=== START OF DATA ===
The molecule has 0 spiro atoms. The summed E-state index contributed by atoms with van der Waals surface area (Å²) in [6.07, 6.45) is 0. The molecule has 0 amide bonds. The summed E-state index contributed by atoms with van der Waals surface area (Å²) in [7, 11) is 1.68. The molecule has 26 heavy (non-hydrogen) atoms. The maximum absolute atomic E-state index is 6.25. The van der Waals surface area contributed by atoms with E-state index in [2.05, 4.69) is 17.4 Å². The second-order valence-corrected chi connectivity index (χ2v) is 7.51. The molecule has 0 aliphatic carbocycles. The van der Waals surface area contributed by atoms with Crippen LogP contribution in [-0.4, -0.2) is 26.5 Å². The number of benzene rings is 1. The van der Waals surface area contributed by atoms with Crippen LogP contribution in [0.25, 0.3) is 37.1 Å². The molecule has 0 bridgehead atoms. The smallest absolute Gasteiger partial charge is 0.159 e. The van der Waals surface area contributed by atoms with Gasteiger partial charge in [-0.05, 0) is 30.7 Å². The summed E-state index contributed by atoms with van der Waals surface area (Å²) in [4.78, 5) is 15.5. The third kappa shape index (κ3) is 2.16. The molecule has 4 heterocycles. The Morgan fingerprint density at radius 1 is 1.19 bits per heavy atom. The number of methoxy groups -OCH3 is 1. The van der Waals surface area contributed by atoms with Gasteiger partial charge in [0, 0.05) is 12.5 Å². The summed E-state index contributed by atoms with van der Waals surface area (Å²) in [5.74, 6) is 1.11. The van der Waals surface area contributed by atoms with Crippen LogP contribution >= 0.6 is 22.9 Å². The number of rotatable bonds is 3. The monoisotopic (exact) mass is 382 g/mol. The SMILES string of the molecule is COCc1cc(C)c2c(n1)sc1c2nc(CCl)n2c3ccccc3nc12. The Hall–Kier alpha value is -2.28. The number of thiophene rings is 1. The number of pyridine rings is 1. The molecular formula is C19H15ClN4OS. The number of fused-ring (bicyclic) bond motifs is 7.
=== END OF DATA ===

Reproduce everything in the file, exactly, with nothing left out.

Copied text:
The molecule has 0 spiro atoms. The summed E-state index contributed by atoms with van der Waals surface area (Å²) in [6.07, 6.45) is 0. The molecule has 0 amide bonds. The summed E-state index contributed by atoms with van der Waals surface area (Å²) in [7, 11) is 1.68. The molecule has 26 heavy (non-hydrogen) atoms. The maximum absolute atomic E-state index is 6.25. The van der Waals surface area contributed by atoms with E-state index in [2.05, 4.69) is 17.4 Å². The second-order valence-corrected chi connectivity index (χ2v) is 7.51. The molecule has 0 aliphatic carbocycles. The van der Waals surface area contributed by atoms with Crippen LogP contribution in [-0.4, -0.2) is 26.5 Å². The number of benzene rings is 1. The van der Waals surface area contributed by atoms with Crippen LogP contribution in [0.25, 0.3) is 37.1 Å². The molecule has 0 bridgehead atoms. The smallest absolute Gasteiger partial charge is 0.159 e. The van der Waals surface area contributed by atoms with Gasteiger partial charge in [-0.05, 0) is 30.7 Å². The summed E-state index contributed by atoms with van der Waals surface area (Å²) in [4.78, 5) is 15.5. The third kappa shape index (κ3) is 2.16. The molecule has 4 heterocycles. The Morgan fingerprint density at radius 1 is 1.19 bits per heavy atom. The number of methoxy groups -OCH3 is 1. The van der Waals surface area contributed by atoms with Gasteiger partial charge in [0, 0.05) is 12.5 Å². The summed E-state index contributed by atoms with van der Waals surface area (Å²) in [5.74, 6) is 1.11. The van der Waals surface area contributed by atoms with Crippen LogP contribution >= 0.6 is 22.9 Å². The number of rotatable bonds is 3. The monoisotopic (exact) mass is 382 g/mol. The SMILES string of the molecule is COCc1cc(C)c2c(n1)sc1c2nc(CCl)n2c3ccccc3nc12. The Hall–Kier alpha value is -2.28. The number of thiophene rings is 1. The number of pyridine rings is 1. The molecular formula is C19H15ClN4OS. The number of fused-ring (bicyclic) bond motifs is 7.